I love what Chrysostom said further on in his sermon about clearing away the smoke of worldly affairs so that we will be able to soar into heaven on the wings of the Spirit. It is no wonder that he is named Chrysostom, meaning "Golden Mouthed":

For nothing doth so hurt and dim the eye of the soul as the crowd of worldly anxieties and the swarm of desires. For these are the wood that feed this smoke. And as fire, when it lays hold of any damp and saturated fuel, kindles much smoke; so likewise this desire, so vehement and burning, when it lays hold of a soul that is (so to speak) damp and dissolute, produces also in its way abundance of smoke. For this cause there is need of the dew of the Spirit, and of that air, that it may extinguish the fire, and scatter the smoke, and give wings to our thoughts. For it cannot be that one weighed down with so great evils should soar up to heaven; it is well if being without impediment we can cleave our way thither; or rather it is not possible even so, unless we obtain the wing of the Spirit.

The saint then encourages us with the words that a word from Holy Scripture can soften even hard hearts: "Yes, for a word from the divine Scriptures, made to sound in the ear, doth more than fire soften the hardened soul, and renders it fit for all good things." With his good advice, then, we will study the words of the Gospel of Matthew, occasionally pausing now and again to listen to John Chrysostom. Born in 347 at Antioch in Syria, son of a military officer of the Empire. he studied rhetoric, was eventually ordained and became famous as a preacher in the main church of Antioch. His ninety sermons on the Gospel of St. Matthew date from this period. In 398 he became the Patriarch of Constantinople and preached there in the great basilica. The Empress Theodoxia was not always pleased with the sometimes caustic messages which she imagined were aimed at her personally. He was soon on his way to exile in Armenia (404), was recalled at the insistence of the Pope, but died soon thereafter from the hardships.

We ask why Matthew begins His Gospel with a list of the ancestors of Christ going back to Abraham, a human ancestor with flesh and blood, one well known to the Jewish people of his time. The answer may be that he already responds to a heresy that would deny that Jesus had a real human body. Very early in the history of the Church heretics found it too much to believe that the All Holy God would be so humble, so obliging, so common, as to really take unto Himself a human body like our own; that His feet would get dusty while walking on the roads of Palestine. Some heretics claimed that He looked as though He had a body, but it was not a real body like ours, only a spiritual resemblance of a body. This heresy, called Docetism from the Greek term meaning "Resemblance," thought they did honor to God by denying that Jesus had a flesh and blood body such as ours.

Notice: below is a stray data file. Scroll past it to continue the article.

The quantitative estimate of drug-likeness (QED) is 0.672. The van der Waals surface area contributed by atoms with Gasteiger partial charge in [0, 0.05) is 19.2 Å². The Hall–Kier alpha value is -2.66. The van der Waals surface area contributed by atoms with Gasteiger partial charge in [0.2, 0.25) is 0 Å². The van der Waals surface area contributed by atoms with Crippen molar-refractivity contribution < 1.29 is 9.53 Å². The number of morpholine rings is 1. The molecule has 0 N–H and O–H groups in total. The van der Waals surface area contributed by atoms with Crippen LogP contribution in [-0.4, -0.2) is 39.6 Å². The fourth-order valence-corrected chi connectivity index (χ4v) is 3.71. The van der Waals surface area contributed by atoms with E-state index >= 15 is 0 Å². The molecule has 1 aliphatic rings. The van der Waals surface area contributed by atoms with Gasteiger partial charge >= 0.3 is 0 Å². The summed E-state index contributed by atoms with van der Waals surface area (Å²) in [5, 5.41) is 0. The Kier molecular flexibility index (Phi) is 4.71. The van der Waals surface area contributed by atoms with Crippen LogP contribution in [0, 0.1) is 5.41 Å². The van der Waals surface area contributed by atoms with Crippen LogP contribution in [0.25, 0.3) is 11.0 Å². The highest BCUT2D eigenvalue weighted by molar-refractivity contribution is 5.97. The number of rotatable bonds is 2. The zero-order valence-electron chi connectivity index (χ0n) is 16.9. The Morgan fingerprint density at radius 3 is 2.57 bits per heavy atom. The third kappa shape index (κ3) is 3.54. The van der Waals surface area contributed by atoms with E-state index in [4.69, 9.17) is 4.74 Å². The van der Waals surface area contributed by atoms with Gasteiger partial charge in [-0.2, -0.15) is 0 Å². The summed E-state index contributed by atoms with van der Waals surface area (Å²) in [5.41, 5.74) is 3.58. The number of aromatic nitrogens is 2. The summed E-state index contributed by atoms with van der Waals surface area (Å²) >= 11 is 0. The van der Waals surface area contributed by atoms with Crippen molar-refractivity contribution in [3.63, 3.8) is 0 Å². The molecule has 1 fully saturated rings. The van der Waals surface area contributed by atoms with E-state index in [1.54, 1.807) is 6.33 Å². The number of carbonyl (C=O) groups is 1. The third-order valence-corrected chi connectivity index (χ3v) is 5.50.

But when we look upon Jesus not only as a having a body, but being born as a Baby, we get the meaning of His coming. Bodies are precious, are beautiful, are God's gift to us, and we should all be humble like Jesus, we should be like little children who are dependent on God and nature, we should live out our lives in bodies and so make us worthy of rising with our bodies into eternal glory.

The First Epistle of John admonishes that only those who believe that Jesus is truly human belong to God: "Many false prophets have appeared in the world. This is how you can recognize God's Spirit: every spirit that recognizes Jesus Christ come in the flesh belongs to God, while every spirit that fails to recognize him does not belong to God" (1 John 4:1-3). By listing the ancestry of Jesus, even in his telescoped and idealized list, Matthew proclaims that Jesus was truly a human being, with a body such as we all have.

It is important to know, however, that Jesus is not a human person. He is a Divine Person, Son of the Father, with two natures, one divine, the other human. We confess that this One Divine Person has taken to Himself a created human body and soul. His human nature is a created human soul animating a created human body. He is not two Persons, one Divine, and another human. All that Jesus does, He does as God even while living in His human body which is animated by a human soul. It is wonderful to know that we learn how God sees and thinks when we see how Jesus thinks and acts in the Gospel story.

(To be continued.)